Inheritance of Tumors by Logan Ellis

<like minced clockwork> <like a flash flood warning severing a midnight program> <the news was quick and unimaginative, a single-toothed cobra> <dad has a body full of tumors> <and none of us can even see them> <inactive, like bombs beneath high grass> <that, or we aren’t looking hard enough, touching the right patches of weathered skin with our glances> <him, in the den, in the usual La Z Boy, antique smoke spying behind the picture frames on the walls, his yellowed fingers retired to tapping at the upholstery, CSI on repeat like a bad metaphor> <with the medicated bites settling, dissecting from the inside, he’s become a bear woken from hibernation; the darkness huddles closer to him> <(and once he used to tell me he was stronger than a fleet; and once he used to tell me he had all the women in his palm, in his bed)> <now I see his confidence erode into malpractice, senility> <his eyes of stone / stretch / crinkle / break / just as easily> <something about war made them heavy before mystery struck every part of him> <something about killing made him a father> <even as we grew older> <a different type of war> <when he took all four of us into his lap, when we gradually weighed more, pressed heavier with our clumsy hands> <I can’t help but feel we brought this> <pushed this into him> <as it metastasized from him to us> <a battle against the unknown, gnashing teeth and blunt daggers> <and it’s invisible and apparent>

                      <like ants swarming a peach pit, a writhing disembodiment> <like the canisters hefted from mom’s exhausted baking shelf (that station of comfort), at eye level, turned over and over so the contents thump, fall heavy and soft and abrupt> <like the family lore dusted over in the attic, transferred from lips, to callus, to floor, drunken with the weight of age> <like the ending where everyone doesn’t win, when the pages spin until we bleed the color of cobwebs, our mouths on rusted hinges> <and we’ll believe it to be true, what they’ve told us would happen: our bodies possibly full of disease, shelved neatly or posited in envelopes in the homes of our organs, past the broken door and hidden, like some backwards thief leaving <<boxes of dust>> full and lightweight> <purposeless> <nameless> <just another gift we fail to predict, shifting <<over, and over>> heavy, soft, abrupt>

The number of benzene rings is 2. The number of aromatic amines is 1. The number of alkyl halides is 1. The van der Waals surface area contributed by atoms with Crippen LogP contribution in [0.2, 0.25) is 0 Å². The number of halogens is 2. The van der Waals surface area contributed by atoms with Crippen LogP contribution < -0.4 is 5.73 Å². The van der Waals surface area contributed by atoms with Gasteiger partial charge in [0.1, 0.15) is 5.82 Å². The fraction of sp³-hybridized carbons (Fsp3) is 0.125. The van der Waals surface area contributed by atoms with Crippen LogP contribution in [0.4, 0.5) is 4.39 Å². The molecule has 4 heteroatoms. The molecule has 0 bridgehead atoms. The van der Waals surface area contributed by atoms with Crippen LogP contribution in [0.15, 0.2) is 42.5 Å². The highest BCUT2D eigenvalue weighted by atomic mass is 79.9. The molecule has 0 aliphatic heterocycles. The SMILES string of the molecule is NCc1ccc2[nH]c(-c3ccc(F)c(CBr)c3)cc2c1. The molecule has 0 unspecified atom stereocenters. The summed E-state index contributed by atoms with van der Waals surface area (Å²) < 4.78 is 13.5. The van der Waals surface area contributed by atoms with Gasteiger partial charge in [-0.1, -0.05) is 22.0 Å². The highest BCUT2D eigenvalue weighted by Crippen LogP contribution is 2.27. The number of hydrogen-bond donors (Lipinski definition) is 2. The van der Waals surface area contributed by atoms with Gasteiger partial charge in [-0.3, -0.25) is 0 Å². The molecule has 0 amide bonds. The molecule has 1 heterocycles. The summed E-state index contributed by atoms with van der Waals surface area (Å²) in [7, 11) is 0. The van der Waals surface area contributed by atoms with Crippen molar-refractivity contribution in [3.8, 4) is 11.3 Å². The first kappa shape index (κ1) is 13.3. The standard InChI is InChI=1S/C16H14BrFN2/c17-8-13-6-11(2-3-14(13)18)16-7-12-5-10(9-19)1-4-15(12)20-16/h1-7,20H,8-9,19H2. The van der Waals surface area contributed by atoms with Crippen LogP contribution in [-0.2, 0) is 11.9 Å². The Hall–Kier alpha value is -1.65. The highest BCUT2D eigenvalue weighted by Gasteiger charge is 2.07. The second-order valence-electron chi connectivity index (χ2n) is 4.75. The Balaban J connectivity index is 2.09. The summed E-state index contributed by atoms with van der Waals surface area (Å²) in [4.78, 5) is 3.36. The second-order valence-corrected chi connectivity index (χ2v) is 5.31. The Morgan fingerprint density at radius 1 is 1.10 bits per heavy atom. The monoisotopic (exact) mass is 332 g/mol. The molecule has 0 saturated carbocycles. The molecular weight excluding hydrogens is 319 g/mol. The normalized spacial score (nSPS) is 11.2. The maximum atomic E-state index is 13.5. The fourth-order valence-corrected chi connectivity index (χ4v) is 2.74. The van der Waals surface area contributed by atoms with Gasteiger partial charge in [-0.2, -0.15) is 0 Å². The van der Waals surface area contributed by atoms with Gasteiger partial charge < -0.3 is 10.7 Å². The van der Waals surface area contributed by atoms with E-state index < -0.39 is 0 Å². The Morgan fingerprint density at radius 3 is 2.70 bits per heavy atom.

<I look at him now, as a possible light nearing his sleeplessness, and wonder why it feels so urgent to know> <why our mom captures the doctor’s notices with a photo album, an awareness of sorts> <of mortality and memory, still here in it all> <why I should transfer my embrace for an MRI> <a healing that may or may not heal me, take me apart> <anything but this distilled time in orbit>

                                                                                                                                                                      <but can these resolute seconds bring repose?> <I’ll come back in a month and hug him, cherish a sort of anxiety in his touch> <him, finally awoken through malignancy> <a sort of silence molds between my teeth when I stop looking, pick up my duffle bags weighed with my bedroom walls, and move into a vacancy of adulthood> <anesthetic, open 



Logan Ellis is currently working on a creative writing degree, during which he hopes to finally decide if he should write poetry or fiction or a Frankenstein concoction of both, or if he should just stop complaining and drink his coffee. His work has been mostly featured online, including The April Reader, A Literation, theNewerYork, and for a humor poetry contest. He currently has an internship working for a student-run literary magazine and is now juggling the urge to become an editor.